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Motto


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Motto



The motto was originally a war cry or slogan. Mottoes first began to be shown with arms in the 14th and 15th centuries, but were not in general use until the 17th century. Thus the oldest coats of arms generally do not include a motto. Mottoes seldom form part of the grant of arms: Under most heraldic authorities, a motto is an optional component of the coat of arms, and can be added to or changed at will; many families have chosen not to display a motto.

Motto: Sionnach aboo
Motto Translation: The fox to victory


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MacShinnock Family Crest Products


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MacShinnock Family Crest Products




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See Also


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See Also




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Citations


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Citations



    Other References

    1. Leyburn, James Graham. The Scotch-Irish A Social History. Chapel Hill: UNC Press, 1962. Print. (ISBN 0807842591).
    2. Browning, Charles H. Americans of Royal Descent. Baltimore: Genealogical Publishing. Print.
    3. MacLysaght, Edward. Irish Families Their Names, Arms and Origins 4th Edition. Dublin: Irish Academic, 1991. Print. (ISBN 0-7165-2364-7).
    4. Bell, Robert. The Book of Ulster Surnames. Belfast: Blackstaff, 1988. Print. (ISBN 10-0856404160).
    5. Grehan, Ida. Dictionary of Irish Family Names. Boulder: Roberts Rinehart, 1997. Print. (ISBN 1-57098-137-X).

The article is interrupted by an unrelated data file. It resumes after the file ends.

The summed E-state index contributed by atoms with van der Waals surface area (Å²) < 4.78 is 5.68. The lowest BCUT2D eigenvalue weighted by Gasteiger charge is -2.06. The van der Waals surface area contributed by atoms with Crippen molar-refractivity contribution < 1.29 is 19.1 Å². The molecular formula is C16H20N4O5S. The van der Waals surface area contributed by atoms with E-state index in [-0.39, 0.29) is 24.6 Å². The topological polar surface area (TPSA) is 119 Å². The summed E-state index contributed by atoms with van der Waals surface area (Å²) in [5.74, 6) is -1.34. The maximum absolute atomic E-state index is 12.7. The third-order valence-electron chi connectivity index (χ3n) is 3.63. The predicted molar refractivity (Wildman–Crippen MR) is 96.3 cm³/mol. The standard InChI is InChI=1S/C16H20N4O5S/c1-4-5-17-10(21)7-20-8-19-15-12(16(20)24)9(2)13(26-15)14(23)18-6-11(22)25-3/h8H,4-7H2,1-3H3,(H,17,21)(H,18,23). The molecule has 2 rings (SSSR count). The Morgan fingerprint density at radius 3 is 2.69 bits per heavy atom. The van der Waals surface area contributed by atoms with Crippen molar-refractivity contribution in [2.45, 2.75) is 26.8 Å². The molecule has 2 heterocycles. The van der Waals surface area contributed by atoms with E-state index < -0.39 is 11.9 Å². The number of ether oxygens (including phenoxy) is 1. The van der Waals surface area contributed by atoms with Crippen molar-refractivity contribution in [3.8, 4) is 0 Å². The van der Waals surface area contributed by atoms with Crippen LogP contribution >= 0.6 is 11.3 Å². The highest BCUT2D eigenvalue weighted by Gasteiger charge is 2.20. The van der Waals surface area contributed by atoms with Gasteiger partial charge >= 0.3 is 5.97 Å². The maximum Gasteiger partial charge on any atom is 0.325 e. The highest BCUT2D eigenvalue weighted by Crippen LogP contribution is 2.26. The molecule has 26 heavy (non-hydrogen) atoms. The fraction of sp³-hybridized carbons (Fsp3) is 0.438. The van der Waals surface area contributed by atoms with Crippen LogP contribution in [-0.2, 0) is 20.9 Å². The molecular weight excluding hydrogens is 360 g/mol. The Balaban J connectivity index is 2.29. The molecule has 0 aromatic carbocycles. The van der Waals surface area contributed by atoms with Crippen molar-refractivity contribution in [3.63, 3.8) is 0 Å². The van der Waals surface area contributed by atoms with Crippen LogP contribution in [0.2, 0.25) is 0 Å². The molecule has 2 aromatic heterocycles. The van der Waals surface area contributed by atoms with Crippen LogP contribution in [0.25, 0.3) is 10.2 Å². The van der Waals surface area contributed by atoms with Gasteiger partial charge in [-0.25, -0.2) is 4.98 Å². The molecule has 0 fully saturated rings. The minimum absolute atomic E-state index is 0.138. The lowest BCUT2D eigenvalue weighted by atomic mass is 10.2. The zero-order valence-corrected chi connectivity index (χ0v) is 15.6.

6. Zieber, Eugene. Heraldry in America. Philadelphia: Genealogical Publishing Co. Print.
    7. Weis, Frederick Lewis, Walter Lee Sheppard and David Faris. Ancestral Roots of Sixty Colonists Who Came to New England Between 1623 and 1650 7th Edition. Baltimore: Genealogical Publishing, 1992. Print. (ISBN 0806313676).
    8. Chadwick, Nora Kershaw and J.X.W.P Corcoran. The Celts. London: Penguin, 1970. Print. (ISBN 0140212116).
    9. Bullock, L.G. Historical Map of Ireland. Edinburgh: Bartholomew and Son, 1969. Print.
    10. Read, Charles Anderson. The Cabinet of Irish Literature Selections from the Works of the Chief Poets, Orators and Prose Writers of Ireland 4 Volumes. London: Blackie and Son, 1884. Print.
    11. ...

    The MacShinnock Family Crest was acquired from the Houseofnames.com archives. The MacShinnock Family Crest was drawn according to heraldic standards based on published blazons. We generally include the oldest published family crest once associated with each surname.

    This page was last modified on 17 October 2013 at 12:08.